2.) The Centerists and few other Conservative Professors have gotten the message LOUD AND CLEAR/b>, that if they defend Connell, that they will have a similar incident in their OWN classrooms, have their professional reputation dragged through the mud, and then even if they win, the students won’t be punished, but the Professor WILL be questioned about his or her intellectual competence or emotional stability thus damaging the Professors yet further. It’s PURELY retaliatory in nature, but it will be so hard prove that the Dean will be able to “skate by” and by filing a lawsuit to prove the retaliation, Widner Law School itself will file a counter suit claiming retaliation of its own, costing the Professor FURTHER time, money and reputation.

    Does anybody know where the case is against the two students that Prof. Connell’s attorney served? I would assume he sued them for Slander and possibly Libel, and I think that he’s got a decent retaliation case against Widner Law School itself for retaliation based on the bogus “retaliation” finding in their report. At this point, I think Prof. Connell should be taking his case directly to the public again, as that’s probably what allowed him to win in the “grievance” process in the first place, by shining a light on the shady “back room” dealings trying desparately to oust him. Calling out the Board of Widner Law School for installing such an unstable and out of control Dean with such little regard for academic freedom in her own institution that she feels it necessary to silence her own teachers with threats of “psychological counseling” when they defend their reputation from completely FALSE accusations, I think would resonate in the media quite well. Maybe do something like publicly DEMAND that the Board of Widner Law School suspend the DEAN for the same period and require the same “punishment” for her “rush to judgment” and shoddy handling of the entire conflict.

    Just my thoughts.

      Whoops! Missed a Close tag. Sorry about the bolding….

        The missed tag was really a subconscious cry for help. You can obtain intensive therapy at the Alec Baldwin Clinic for Mental Health and Anger Management.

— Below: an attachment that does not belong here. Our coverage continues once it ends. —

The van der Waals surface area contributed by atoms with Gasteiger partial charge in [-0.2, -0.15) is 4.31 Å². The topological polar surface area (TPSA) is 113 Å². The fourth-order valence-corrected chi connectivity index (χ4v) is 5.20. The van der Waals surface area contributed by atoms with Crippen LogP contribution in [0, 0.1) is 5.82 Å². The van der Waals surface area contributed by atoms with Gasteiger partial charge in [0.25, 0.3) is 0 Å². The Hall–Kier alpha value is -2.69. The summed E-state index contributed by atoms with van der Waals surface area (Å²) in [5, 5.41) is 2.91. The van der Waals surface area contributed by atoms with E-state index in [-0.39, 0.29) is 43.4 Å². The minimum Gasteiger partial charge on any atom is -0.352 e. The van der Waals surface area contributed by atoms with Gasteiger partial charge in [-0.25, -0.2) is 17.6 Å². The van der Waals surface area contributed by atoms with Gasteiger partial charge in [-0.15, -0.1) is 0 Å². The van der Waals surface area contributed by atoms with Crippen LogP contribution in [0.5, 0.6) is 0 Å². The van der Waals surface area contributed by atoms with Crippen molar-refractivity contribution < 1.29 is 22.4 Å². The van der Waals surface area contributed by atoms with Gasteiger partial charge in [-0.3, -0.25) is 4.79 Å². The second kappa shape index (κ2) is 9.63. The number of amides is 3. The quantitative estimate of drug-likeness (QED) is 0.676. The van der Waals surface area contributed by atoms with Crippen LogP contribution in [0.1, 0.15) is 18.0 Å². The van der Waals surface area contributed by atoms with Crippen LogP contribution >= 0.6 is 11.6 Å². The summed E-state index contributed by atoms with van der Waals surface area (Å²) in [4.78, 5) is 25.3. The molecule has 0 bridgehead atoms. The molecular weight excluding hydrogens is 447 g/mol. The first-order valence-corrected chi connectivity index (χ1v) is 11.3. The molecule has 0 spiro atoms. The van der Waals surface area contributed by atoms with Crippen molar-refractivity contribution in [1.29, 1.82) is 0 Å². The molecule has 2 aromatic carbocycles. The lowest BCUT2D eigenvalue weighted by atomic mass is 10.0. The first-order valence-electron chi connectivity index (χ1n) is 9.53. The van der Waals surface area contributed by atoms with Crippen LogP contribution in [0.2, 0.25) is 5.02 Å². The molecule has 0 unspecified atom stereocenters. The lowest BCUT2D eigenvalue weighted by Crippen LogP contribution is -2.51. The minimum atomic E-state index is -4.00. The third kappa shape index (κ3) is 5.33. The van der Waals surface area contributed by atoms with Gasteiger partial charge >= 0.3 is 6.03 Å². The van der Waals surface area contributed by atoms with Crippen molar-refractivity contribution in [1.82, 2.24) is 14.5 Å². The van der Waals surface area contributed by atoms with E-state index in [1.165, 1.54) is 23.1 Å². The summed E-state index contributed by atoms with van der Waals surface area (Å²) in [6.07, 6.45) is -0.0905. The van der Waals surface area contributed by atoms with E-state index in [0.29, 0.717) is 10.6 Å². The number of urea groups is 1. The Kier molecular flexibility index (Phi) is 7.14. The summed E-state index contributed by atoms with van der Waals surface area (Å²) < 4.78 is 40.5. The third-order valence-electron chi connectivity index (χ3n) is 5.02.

My lame attempt at snark aside, the climate at many colleges and universities is downright totalitarian. Dissent is not permitted, as you noted. Anyone who dares to think differently knows they face the prospect of severe professional punishment – firing, false accusations, destroyed reputation.

          I teach mathematics and engineering at a Texas community college. Being in one of the so-called hard sciences I manage to escape the worst of today’s politically-intolerant atmosphere (thank God I am not teaching humanities or social science!). Yet I never, repeat never let on that I hold non-progressive political views. One mistake – letting the wrong person know I do not agree with this-or-that progressive opinion – and my career would be toast.

Donald Douglas | August 7, 2011 at 12:52 pm

Linked you up yesterday with commentary. This story really pisses me off: ‘Widener’s Dean Linda Ammons Goes After Law School Professor Lawrence Connell’.

This is typical of the academy. I was once asked to take one of their absurd classes in recompense for something I’d not done and for which I had proof that my accuser was making a false charge. The academy didn’t care. I stated boldly that I had no intention of complying because compliance would signify guilt.

The Janet Daley column from the UK Telegraph making such a splash today touches on this. It ends:

“The hardest obstacle to overcome will be the idea that anyone who challenges the prevailing consensus of the past 50 years is irrational and irresponsible. That is what is being said about the Tea Partiers. In fact, what is irrational and irresponsible is the assumption that we can go on as we are.”

LukeHandCool | August 7, 2011 at 1:02 pm

Doublespeak speaks louder than actions.

LukeHandCool (who doesn’t have a temper … but who needs constant mirth management)

It may be liberal women vs conservative men or it may just be liberal women desirous of gelding all men who disagree with them on anything I think they may be hiding behind demands for “civility” and the like to avoid confrontations in which they lose on the merits.

Donald Douglas | August 7, 2011 at 1:14 pm

Well, I just posted on Janet Daley, LOL! Things are coming to a head! ‘A Capitalist Economy Can’t Support a Socialist Welfare State’.

Unfortunately, this is nothing new. In 1964, a group of psychiatrists published an article days before the election in which they pronounced Barry Goldwater “psychologically unfit” to be President. The Soviet Union routinely subjected dissidents to imprisonment, torture and murder, claiming that it was actually “modern psychiatric science”. The media uncritically accepted these lies and many others when it suited their political purposes.

Another crazy Tea Partier…get out the anger management and commitment papers. The JourNolist 2.0 has it’s talking point.

http://twitpic.com/62jq7z